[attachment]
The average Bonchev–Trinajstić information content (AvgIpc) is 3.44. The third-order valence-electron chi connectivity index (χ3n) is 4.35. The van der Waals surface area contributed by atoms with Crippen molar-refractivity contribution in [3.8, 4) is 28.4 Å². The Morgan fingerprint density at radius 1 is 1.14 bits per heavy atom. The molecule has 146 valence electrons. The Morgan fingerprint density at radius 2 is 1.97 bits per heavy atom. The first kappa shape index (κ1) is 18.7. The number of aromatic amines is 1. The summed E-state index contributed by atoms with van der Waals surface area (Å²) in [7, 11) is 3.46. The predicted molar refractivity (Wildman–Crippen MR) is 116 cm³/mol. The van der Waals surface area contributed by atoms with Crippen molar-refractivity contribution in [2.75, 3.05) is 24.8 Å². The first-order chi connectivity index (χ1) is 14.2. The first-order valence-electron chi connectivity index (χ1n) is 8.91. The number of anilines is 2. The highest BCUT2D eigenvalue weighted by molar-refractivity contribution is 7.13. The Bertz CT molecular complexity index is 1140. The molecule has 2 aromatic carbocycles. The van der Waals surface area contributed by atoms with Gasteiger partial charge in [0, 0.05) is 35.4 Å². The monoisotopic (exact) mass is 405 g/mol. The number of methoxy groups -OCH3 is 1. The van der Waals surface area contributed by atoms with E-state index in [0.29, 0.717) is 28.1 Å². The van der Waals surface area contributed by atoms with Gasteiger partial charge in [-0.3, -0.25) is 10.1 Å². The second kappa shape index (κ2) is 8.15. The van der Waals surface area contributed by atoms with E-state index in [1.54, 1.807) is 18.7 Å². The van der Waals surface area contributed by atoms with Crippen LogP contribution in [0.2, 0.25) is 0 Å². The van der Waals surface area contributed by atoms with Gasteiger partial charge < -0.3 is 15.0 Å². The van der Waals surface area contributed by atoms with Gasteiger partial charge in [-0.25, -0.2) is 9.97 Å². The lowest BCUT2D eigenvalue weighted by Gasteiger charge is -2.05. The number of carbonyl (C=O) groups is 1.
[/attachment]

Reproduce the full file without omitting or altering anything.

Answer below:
The average Bonchev–Trinajstić information content (AvgIpc) is 3.44. The third-order valence-electron chi connectivity index (χ3n) is 4.35. The van der Waals surface area contributed by atoms with Crippen molar-refractivity contribution in [3.8, 4) is 28.4 Å². The Morgan fingerprint density at radius 1 is 1.14 bits per heavy atom. The molecule has 146 valence electrons. The Morgan fingerprint density at radius 2 is 1.97 bits per heavy atom. The first kappa shape index (κ1) is 18.7. The number of aromatic amines is 1. The summed E-state index contributed by atoms with van der Waals surface area (Å²) in [7, 11) is 3.46. The predicted molar refractivity (Wildman–Crippen MR) is 116 cm³/mol. The van der Waals surface area contributed by atoms with Crippen molar-refractivity contribution in [2.75, 3.05) is 24.8 Å². The first-order chi connectivity index (χ1) is 14.2. The first-order valence-electron chi connectivity index (χ1n) is 8.91. The number of anilines is 2. The highest BCUT2D eigenvalue weighted by molar-refractivity contribution is 7.13. The Bertz CT molecular complexity index is 1140. The molecule has 2 aromatic carbocycles. The van der Waals surface area contributed by atoms with Gasteiger partial charge in [0, 0.05) is 35.4 Å². The monoisotopic (exact) mass is 405 g/mol. The number of methoxy groups -OCH3 is 1. The van der Waals surface area contributed by atoms with E-state index in [0.29, 0.717) is 28.1 Å². The van der Waals surface area contributed by atoms with Gasteiger partial charge in [-0.3, -0.25) is 10.1 Å². The second kappa shape index (κ2) is 8.15. The van der Waals surface area contributed by atoms with E-state index in [1.54, 1.807) is 18.7 Å². The van der Waals surface area contributed by atoms with Crippen LogP contribution in [0.2, 0.25) is 0 Å². The van der Waals surface area contributed by atoms with Gasteiger partial charge < -0.3 is 15.0 Å². The van der Waals surface area contributed by atoms with Gasteiger partial charge in [-0.25, -0.2) is 9.97 Å². The lowest BCUT2D eigenvalue weighted by Gasteiger charge is -2.05. The number of carbonyl (C=O) groups is 1.